Monday, April 8, 2013

Lavander: The Details

Time for some deeper info on the lovely lavender plant.
It is not enough just to know the Latin name of lavender. In order to really use lavender in all of its glory, you need more information. You wouldn't hire someone for a job without first seeing their resume... So here it is, Lavender's resume:

Latin names: Lavendula angustifolia, Lavendula officianalis
Botanical family: Labiate (Laminiaceae)
When purchasing lavender oil look for a clear, watery oil, with a fresh, herbaceous, floral scent. It should smell full and sweet, not overly soapy or musty.

 France, England, and Bulgaria are the most common origins. May also come from China, Tasmania, Russia and Croatia. There will be a fragrance difference depending on country of origin. French and English lavender have the best fragrance in my opinion.

The plant itself is bushy and herbaceous growing to about four feet tall. It has spike shaped leaves that are a soft, silvery, grayish green and slightly fuzzy. The flowers are tightly packed on a single stem. They can range in color from mauve to the common lavender color most think of.

The flowering tops are the part that is used for essential oil, which is extracted using steam distillation.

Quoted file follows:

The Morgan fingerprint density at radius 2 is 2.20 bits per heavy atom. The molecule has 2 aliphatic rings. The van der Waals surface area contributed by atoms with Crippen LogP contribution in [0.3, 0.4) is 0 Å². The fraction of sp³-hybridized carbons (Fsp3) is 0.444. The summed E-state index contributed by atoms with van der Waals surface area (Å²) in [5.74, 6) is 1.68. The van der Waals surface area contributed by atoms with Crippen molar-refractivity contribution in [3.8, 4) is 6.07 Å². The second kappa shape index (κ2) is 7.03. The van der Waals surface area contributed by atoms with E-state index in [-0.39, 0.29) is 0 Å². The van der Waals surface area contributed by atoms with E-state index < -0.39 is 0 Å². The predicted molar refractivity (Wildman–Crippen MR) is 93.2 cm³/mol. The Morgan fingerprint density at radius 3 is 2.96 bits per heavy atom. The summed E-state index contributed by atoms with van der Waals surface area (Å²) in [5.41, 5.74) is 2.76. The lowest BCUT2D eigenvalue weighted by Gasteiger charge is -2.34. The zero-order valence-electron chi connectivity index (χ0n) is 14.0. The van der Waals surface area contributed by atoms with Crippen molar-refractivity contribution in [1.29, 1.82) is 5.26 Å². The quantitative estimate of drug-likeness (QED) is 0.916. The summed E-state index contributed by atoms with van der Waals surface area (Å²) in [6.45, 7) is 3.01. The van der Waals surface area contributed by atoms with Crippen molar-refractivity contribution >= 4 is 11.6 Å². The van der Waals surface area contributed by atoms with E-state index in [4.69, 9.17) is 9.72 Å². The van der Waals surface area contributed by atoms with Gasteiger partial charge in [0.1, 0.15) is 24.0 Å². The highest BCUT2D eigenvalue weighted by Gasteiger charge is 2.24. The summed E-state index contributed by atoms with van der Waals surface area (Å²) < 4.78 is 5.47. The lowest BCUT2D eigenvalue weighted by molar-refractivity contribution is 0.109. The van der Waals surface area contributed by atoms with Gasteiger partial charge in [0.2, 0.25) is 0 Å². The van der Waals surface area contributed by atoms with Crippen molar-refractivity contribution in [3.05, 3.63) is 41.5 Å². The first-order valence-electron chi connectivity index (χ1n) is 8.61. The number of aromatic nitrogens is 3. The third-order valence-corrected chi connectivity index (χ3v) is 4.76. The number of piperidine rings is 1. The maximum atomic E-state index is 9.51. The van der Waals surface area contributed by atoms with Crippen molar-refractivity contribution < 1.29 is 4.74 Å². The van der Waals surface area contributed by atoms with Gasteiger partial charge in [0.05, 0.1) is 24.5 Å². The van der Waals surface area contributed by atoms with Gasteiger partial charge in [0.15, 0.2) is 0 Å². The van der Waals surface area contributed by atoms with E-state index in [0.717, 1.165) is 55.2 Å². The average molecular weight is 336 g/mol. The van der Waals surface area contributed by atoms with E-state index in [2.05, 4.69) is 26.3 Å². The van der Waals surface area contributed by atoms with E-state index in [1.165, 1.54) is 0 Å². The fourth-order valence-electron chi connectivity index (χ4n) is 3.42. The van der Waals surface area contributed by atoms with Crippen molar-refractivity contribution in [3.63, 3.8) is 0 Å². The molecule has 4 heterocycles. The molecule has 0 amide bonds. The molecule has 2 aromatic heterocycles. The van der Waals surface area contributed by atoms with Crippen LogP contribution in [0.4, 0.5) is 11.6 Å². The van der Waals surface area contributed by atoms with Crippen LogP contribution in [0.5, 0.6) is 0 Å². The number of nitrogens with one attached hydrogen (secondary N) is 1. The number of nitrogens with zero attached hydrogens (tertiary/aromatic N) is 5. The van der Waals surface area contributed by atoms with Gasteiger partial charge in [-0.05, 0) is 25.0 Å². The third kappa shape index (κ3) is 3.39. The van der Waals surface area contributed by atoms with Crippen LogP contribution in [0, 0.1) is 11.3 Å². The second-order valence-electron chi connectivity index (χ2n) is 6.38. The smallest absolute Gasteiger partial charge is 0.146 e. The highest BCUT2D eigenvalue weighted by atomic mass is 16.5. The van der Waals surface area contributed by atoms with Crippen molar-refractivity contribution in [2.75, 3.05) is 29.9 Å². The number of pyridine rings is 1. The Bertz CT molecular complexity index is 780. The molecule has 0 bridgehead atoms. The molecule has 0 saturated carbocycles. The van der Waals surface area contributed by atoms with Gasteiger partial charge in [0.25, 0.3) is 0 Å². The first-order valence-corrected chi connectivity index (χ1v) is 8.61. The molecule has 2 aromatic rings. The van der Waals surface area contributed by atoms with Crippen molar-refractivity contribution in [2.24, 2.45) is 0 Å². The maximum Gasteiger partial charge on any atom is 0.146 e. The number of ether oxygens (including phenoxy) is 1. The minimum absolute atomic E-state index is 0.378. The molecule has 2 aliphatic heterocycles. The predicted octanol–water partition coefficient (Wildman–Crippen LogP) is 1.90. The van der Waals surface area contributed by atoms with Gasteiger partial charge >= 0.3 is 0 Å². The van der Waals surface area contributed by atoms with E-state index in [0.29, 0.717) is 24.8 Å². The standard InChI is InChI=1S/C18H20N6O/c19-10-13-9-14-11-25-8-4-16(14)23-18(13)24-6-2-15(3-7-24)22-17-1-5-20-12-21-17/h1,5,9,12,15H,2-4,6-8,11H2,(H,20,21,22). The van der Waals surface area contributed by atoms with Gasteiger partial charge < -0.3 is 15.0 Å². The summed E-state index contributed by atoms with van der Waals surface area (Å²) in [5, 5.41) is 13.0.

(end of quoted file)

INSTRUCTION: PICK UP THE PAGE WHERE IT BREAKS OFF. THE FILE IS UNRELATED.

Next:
The chemical profile of lavender oil gives an insight into its use:
Sesquiterpenes-antiseptic, antibacterial, powerful anti-inflammatory, antispasmodic, calming and soothing to the nervous system
Monoterpene alcohol(linalol)- strong antimicrobial, gentle to the skin, antibacterial, antiviral, immune system support
Esters(linalyl acetate)-Relaxing to the central nervous system, balancing, antispasmodic, nervous system tonic, soothing to inflammatory skin conditions

When most people think lavender for aromatherapy, they think sleep, and this is where lavender shines. It is a very powerful sedative oil. It is wonderful for anxiety disorders and the resultant insomnia that comes from them. It is also considered an adaptogen, meaning it will balance your nervous system. 

A lesser known use of lavender oil is its ability to fight infections. It is a great oil to keep blended in your first aid kit. I put a drop of lavender in a carrier on bandages The scent calms the injured person(usually one of my children)and I know it will keep them from getting infected without having to use an antibiotic ointment. Lavender oil also has cell regenerative and wound healing properties.

The anti-inflammatory property of lavender oil makes it wonderful for use with arthritis and skin conditions like eczema, psoriasis and sun burns,. It can relieve itching from bug bites and hives.

There are no known contraindications for lavender.
As with any oil though, please use with care and ALWAYS dilute in a carrier of some sort. And please DO NOT use internally. 

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